N.T. Wright on Worshipping Without Inhibition

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Commenting on the woman who anointed Jesus at Bethany in Mark 14:

“It always happens, when people decide to worship Jesus without inhibition – to pour out their valuables, their stories, their dancing, their music, before him just the way they feel like doing – that others, looking on, find the spectacle embarrassing and distasteful…Not everyone is called to pour out expensive ointment over Jesus’ head; but if someone is, the rest should respect it.” – Mark for Everyone, 190

0 Responses

  1. Matt,
    Thanks for sharing this interesting thought from N.T. Wright. I enjoy what he has to say on many issues.
    I hope you have a blessed weekend brother.
    In Him,
    Kinney Mabry

  2. It reminds me of King David, who, after dancing with all his might before the Lord and being mocked for it, replied that he was willing to become even more undignified than that in worship.

    Oh, to be so unihibited!

  3. David was awesome ^.^

    That said, worshipping God without inhibition carries within itself its own inhibition. For it is worshipping *God*, and to do so properly, one should not be sinning. God does give a few helpful hints on how to do so – namely not to be disorderly in the assembly.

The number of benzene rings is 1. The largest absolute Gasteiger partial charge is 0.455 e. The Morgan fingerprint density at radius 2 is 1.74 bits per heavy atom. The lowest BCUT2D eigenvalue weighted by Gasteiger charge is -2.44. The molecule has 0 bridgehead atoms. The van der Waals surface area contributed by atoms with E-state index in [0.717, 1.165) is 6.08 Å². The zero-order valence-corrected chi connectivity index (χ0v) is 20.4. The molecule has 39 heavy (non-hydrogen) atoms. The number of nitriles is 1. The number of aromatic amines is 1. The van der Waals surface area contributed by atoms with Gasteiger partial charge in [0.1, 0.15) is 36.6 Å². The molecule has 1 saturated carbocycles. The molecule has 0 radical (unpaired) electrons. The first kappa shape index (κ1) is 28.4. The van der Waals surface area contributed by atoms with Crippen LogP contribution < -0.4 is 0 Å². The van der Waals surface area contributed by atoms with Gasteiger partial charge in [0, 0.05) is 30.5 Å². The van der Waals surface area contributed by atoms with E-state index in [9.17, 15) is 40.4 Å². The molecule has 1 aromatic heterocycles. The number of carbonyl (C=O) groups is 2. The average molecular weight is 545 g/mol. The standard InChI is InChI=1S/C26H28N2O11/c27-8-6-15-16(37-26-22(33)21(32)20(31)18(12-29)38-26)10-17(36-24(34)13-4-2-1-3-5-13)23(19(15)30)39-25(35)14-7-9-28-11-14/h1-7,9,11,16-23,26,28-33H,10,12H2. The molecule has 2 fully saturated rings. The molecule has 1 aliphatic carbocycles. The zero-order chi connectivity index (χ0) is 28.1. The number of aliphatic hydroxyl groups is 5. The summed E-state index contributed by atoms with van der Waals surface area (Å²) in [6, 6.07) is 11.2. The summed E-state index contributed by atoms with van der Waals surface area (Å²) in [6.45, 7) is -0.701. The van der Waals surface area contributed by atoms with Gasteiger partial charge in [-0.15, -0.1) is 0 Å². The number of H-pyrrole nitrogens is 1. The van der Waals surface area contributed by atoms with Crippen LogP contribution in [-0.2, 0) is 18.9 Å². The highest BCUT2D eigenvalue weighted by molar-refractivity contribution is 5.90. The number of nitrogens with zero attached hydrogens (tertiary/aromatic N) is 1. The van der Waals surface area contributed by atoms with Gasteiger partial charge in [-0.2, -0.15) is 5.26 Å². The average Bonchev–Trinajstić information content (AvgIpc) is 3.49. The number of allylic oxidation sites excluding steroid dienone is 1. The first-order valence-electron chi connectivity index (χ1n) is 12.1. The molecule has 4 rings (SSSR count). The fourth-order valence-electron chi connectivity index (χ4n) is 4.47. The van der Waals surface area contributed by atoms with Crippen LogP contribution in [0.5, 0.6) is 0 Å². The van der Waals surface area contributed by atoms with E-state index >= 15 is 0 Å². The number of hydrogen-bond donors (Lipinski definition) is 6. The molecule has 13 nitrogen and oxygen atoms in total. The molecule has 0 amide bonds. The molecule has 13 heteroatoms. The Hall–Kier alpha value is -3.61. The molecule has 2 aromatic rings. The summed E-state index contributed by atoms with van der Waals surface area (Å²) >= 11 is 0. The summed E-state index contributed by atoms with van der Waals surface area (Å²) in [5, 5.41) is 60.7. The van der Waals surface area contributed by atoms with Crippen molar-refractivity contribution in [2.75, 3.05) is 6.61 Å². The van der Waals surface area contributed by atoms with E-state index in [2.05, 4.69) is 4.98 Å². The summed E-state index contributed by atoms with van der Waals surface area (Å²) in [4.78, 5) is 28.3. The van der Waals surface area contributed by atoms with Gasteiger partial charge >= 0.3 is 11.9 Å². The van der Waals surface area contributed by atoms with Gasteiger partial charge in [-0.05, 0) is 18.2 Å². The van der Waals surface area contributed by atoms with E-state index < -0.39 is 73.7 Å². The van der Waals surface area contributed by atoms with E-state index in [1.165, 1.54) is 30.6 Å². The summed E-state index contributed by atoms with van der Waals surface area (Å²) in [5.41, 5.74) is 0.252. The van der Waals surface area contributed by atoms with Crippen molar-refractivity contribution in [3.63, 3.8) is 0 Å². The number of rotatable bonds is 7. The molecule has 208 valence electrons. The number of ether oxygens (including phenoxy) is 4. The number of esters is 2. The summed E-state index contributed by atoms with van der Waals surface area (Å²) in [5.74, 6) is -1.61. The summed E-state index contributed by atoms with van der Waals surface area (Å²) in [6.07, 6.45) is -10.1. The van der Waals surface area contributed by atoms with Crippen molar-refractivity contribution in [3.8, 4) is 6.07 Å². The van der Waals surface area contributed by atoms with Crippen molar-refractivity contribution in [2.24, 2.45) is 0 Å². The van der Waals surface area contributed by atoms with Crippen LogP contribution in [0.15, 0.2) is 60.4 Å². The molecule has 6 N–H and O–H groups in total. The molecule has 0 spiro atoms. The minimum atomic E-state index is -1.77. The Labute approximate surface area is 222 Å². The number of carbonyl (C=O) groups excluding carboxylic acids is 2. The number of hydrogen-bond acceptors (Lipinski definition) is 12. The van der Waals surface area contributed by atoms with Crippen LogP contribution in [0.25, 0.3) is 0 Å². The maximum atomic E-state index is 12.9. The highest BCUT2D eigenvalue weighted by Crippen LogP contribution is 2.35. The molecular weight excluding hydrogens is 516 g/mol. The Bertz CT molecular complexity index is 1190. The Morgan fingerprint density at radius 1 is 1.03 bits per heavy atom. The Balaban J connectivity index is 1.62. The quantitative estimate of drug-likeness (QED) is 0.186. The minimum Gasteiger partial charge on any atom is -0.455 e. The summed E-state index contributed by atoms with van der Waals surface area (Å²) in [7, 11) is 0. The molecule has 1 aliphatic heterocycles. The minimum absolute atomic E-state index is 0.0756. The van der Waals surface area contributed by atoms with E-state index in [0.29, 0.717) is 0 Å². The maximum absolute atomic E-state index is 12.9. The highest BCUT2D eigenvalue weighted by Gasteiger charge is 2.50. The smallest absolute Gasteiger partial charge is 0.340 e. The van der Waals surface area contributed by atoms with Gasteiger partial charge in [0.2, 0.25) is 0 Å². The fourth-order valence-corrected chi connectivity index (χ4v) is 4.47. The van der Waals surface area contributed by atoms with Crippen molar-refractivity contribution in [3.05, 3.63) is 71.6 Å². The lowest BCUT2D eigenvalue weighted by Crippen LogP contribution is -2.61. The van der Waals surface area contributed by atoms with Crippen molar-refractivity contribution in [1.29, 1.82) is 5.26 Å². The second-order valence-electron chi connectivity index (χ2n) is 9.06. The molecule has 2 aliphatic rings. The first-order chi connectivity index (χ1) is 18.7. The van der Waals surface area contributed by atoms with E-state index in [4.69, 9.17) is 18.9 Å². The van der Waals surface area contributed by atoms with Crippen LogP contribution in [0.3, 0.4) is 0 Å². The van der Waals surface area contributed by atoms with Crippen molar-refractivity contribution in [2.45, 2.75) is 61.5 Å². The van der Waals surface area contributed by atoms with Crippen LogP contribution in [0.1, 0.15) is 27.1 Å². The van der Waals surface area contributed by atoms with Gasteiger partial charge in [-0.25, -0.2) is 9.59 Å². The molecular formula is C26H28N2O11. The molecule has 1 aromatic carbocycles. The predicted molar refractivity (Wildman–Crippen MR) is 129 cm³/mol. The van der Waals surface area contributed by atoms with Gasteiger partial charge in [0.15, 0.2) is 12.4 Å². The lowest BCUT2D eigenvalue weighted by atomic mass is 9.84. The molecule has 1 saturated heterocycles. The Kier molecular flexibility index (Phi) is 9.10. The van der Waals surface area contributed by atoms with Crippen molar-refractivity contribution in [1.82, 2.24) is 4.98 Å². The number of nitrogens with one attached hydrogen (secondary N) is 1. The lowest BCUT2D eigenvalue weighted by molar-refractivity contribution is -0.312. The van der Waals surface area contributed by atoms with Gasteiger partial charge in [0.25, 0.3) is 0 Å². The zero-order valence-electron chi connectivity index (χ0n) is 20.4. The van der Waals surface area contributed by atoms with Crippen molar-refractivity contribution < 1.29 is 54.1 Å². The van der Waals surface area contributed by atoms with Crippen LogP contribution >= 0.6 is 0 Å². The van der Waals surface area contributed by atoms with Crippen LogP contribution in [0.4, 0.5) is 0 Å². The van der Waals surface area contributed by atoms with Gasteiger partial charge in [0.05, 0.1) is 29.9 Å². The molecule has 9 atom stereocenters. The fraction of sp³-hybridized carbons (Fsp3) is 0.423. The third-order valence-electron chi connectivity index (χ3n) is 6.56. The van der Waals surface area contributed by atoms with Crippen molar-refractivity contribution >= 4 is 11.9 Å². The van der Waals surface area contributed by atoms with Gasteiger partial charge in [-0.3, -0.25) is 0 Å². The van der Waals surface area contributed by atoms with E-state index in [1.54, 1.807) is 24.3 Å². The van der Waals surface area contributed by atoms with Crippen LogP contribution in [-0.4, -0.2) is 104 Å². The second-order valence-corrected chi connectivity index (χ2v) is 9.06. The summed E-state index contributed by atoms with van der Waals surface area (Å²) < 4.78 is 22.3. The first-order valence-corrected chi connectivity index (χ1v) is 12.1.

Now, dancing for the Lord is great, as is sharing testimony and raising hands and singing, getting on our knees and a hundred other things – and really it is sad that people are too embarassed to feel free to do so more often.

    But if someone got up and danced while the preacher was preaching, or started praising God aloud while another was already praying aloud, or started doing cartwheels in the middle of Bible Study because they were full of the ‘joy of the Lord’ that begs the question is that truly worship of God? If you are worshipping God, one should be doing so in obedience.

    But, it is true that actual worship of the Lord should be free and uninhibited, and unfortunately our culture is very rigid and looks down on such things. In a lot of churches, even raising hands while singing is discouraged by peer pressure. If you raise your hands or get on your knees, then you are acting more ‘pious’ than everyone else, and if one expresses or acts in a manner of heartfelt joy those around will often react in shock or distrust.

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